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Recognising heart attack, stroke and angina


WebMD Medical Reference
Medically Reviewed by Dr Rob Hicks

Doctors call it the “Hollywood heart attack”: a middle-aged man breaks into a cold sweat, grimaces, and clutches his chest - just like in films. Unfortunately, in real life, heart attack symptoms don't always announce themselves so dramatically. Signs can be more subtle, such as unexplained fatigue or abdominal discomfort, and many people wait for hours before seeking help.

Doctors say this is a serious mistake. The ability to quickly spot signs of heart attack, angina, and stroke can be life-saving. The sooner you call 999, the faster you can get to Accident and Emergency for treatment. Early treatment not only minimises heart and brain tissue damage, it can save your life.

UK heart attack statistics

Around 92,000 people a year have a heart attack in England alone. Most heart attacks affect the over-45 age group. Men are around two to three times more likely to have a heart attack than women.

Researchers from the University of Oxford’s department of public health reported the death rate from heart attacks in England halved between 2002 and 2010. It wasn't clear whether the improvement was down to better treatment or better prevention.

Women's heart attack symptoms different

Research published in 2012 in the Journal of the American Medical Association found that many women - especially those 45 and under - can have a heart attack without any chest pain or discomfort.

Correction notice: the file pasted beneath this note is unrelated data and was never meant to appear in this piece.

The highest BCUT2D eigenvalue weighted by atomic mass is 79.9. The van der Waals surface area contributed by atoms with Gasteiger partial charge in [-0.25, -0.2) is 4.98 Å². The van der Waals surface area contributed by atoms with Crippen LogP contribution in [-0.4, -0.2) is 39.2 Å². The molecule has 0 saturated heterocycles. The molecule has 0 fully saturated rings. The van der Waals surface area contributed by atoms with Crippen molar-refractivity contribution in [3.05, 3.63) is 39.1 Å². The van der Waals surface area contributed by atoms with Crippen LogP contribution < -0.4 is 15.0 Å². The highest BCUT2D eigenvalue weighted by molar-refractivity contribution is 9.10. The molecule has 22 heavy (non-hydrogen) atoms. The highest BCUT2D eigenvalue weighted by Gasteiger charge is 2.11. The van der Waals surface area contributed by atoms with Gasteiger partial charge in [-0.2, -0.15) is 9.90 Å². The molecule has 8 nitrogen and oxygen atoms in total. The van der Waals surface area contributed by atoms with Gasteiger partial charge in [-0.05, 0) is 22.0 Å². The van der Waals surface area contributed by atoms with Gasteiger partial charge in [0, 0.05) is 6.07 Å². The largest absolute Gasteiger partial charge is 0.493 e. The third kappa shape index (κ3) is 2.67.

The study involved more than a million people and found that among heart attack patients, 42% of women and 30% of men arrived at hospital without chest pain or discomfort.

Symptoms of heart attack: Why do people wait?

Often, people expect the Hollywood heart attack, so they may ignore unfamiliar heart attack symptoms. For example, they may blame abdominal discomfort on indigestion. Women may also experience very different symptoms to men, and fail to recognise them as signs of a heart attack.

With some symptoms, we have a natural tendency to not act on them in the hope that they'll just go away.

Patients also delay because they fear making a fuss or feeling embarrassed if symptoms turn out to be a false alarm, experts say.

Heart attack symptoms: What to watch out for

During a heart attack, blood flow to heart muscle is reduced or cut off, often because a blood clot blocks an artery. When heart muscle is starved of oxygen-rich blood, it can die.

Ideally, treatment to restore blood flow, such as angioplasty (a procedure to widen a narrowed artery) or clot-dissolving drugs, should begin within one hour after symptoms begin. The faster you can get to Accident and Emergency, the better your chance of survival. And yet, one study found that half of people with heart attack symptoms delayed seeking help for more than four hours. According to the British Heart Foundation, many people fail to recognise the symptoms and one in three heart attack victims die before they get to hospital.

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